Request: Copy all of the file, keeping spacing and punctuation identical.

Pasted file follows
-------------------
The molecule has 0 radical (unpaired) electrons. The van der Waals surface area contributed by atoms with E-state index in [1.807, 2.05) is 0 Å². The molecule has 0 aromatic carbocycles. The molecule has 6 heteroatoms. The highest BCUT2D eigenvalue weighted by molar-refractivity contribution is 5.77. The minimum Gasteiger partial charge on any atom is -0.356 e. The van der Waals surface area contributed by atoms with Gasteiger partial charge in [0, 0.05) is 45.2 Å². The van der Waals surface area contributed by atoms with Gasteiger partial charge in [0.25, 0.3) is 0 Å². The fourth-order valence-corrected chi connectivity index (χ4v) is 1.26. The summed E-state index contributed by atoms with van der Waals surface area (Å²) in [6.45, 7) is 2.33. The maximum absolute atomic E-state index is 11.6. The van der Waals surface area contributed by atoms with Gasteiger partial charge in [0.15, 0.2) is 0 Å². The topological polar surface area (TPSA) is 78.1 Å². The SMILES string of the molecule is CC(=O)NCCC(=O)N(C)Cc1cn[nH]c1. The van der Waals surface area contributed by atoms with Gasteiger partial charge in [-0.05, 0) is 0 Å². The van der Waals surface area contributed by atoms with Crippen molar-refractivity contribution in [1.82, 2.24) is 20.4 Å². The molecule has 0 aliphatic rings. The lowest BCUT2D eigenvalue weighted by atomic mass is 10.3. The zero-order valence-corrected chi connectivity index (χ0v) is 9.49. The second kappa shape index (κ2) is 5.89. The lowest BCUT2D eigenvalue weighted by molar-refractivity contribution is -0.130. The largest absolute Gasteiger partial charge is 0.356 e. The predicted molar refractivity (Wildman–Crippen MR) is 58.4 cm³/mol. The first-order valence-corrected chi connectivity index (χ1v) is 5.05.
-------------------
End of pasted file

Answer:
The molecule has 0 radical (unpaired) electrons. The van der Waals surface area contributed by atoms with E-state index in [1.807, 2.05) is 0 Å². The molecule has 0 aromatic carbocycles. The molecule has 6 heteroatoms. The highest BCUT2D eigenvalue weighted by molar-refractivity contribution is 5.77. The minimum Gasteiger partial charge on any atom is -0.356 e. The van der Waals surface area contributed by atoms with Gasteiger partial charge in [0, 0.05) is 45.2 Å². The van der Waals surface area contributed by atoms with Gasteiger partial charge in [0.25, 0.3) is 0 Å². The fourth-order valence-corrected chi connectivity index (χ4v) is 1.26. The summed E-state index contributed by atoms with van der Waals surface area (Å²) in [6.45, 7) is 2.33. The maximum absolute atomic E-state index is 11.6. The van der Waals surface area contributed by atoms with Gasteiger partial charge in [0.15, 0.2) is 0 Å². The topological polar surface area (TPSA) is 78.1 Å². The SMILES string of the molecule is CC(=O)NCCC(=O)N(C)Cc1cn[nH]c1. The van der Waals surface area contributed by atoms with Gasteiger partial charge in [-0.05, 0) is 0 Å². The van der Waals surface area contributed by atoms with Crippen molar-refractivity contribution in [1.82, 2.24) is 20.4 Å². The molecule has 0 aliphatic rings. The lowest BCUT2D eigenvalue weighted by atomic mass is 10.3. The zero-order valence-corrected chi connectivity index (χ0v) is 9.49. The second kappa shape index (κ2) is 5.89. The lowest BCUT2D eigenvalue weighted by molar-refractivity contribution is -0.130. The largest absolute Gasteiger partial charge is 0.356 e. The predicted molar refractivity (Wildman–Crippen MR) is 58.4 cm³/mol. The first-order valence-corrected chi connectivity index (χ1v) is 5.05.